Unformatted text preview: Economic Potential of Stranded Natural Gas Hydrates John Hudson**, Elizabeth Wyant** and Miguel J. Bagajewicz Executive Summary Natural gas that is trapped in hydrates has the potential to become a large source of energy when there is becoming a large shortage in conventional energy sources. This report addresses the supply of gas hydrates in Kamchatka, Russia. The model used to estimate the flow rate of each well was the Wiggins and Shah model. The natural gas that can be produced in Kamchatka can be sold to neighboring markets such as China and Japan. The two major transportation options are to either construct a pipeline to transport the natural gas to mainland Russia for transport to other markets or to use LNG tankers to transport the gas to Japan. The both options have been shown that they can be profitable if pursued at the correct conditions. The larger facilities tend to yield a higher return, but those options cost more to pursue. At a flow rate of 390 million standard cubic feet per day, the total capital investment for the LNG is $10.6 billion compared to the total capital investment for the pipeline which is $12.3 billion. Both of these options lead to a positive net present worth, but the LNG NPW is $10.9 billion and the pipeline NPW is $545 million. The average return on investment for the LNG facility is 23.86% and for the pipeline it is 18.76%. Therefore, both of the options could be chosen, but if the largest profit is needed, then the LNG facility is the most profitable option to pursue. In conclusion, the best option for the model used is the option to pursue LNG. Although, there are other cases contained in this report that also make economic sense, but an in depth analysis of the assumptions used needs to be completed. ...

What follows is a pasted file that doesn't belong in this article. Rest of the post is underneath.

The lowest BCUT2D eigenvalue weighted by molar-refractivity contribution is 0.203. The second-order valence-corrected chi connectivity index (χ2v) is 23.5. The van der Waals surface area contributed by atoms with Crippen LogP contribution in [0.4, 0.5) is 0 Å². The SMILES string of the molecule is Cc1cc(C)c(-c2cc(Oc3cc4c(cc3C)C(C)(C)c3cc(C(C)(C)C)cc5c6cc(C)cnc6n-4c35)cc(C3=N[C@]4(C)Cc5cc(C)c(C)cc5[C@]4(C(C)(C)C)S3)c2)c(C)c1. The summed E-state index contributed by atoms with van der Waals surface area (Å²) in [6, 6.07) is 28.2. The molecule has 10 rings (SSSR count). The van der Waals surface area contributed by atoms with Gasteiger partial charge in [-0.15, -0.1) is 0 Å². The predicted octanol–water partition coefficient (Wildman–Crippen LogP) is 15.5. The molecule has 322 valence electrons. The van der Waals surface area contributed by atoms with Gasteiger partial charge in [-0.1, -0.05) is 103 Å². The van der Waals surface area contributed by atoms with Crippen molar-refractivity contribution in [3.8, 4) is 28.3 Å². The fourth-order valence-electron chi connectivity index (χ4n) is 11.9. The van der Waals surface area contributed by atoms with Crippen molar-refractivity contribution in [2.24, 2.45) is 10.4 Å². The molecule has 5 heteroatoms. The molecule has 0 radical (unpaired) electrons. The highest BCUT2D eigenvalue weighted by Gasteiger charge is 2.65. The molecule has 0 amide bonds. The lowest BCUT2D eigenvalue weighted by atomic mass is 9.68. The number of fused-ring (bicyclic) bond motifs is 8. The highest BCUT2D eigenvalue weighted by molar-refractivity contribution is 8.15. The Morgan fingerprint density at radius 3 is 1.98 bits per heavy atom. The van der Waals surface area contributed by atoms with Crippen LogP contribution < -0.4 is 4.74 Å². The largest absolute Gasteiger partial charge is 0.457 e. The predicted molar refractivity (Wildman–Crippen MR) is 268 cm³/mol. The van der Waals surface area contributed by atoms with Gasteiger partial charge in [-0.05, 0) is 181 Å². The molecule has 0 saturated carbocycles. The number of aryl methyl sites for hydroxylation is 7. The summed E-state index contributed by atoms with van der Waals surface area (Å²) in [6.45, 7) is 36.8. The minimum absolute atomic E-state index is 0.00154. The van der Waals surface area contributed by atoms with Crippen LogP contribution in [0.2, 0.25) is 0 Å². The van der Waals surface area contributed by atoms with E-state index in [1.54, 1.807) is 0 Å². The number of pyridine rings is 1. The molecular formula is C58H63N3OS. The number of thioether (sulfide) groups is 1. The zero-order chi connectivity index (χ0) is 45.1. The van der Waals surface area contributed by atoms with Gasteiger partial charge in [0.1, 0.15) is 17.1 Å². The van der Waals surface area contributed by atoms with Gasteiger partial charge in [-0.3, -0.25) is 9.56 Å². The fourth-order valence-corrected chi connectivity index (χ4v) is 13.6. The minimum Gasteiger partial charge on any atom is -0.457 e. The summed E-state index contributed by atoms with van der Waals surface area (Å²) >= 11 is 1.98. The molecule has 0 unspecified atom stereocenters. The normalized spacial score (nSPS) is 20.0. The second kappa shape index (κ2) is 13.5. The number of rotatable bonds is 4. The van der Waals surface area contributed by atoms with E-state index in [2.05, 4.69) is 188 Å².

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- Spring '10
- Chemical Engineering, natural gas, total capital investment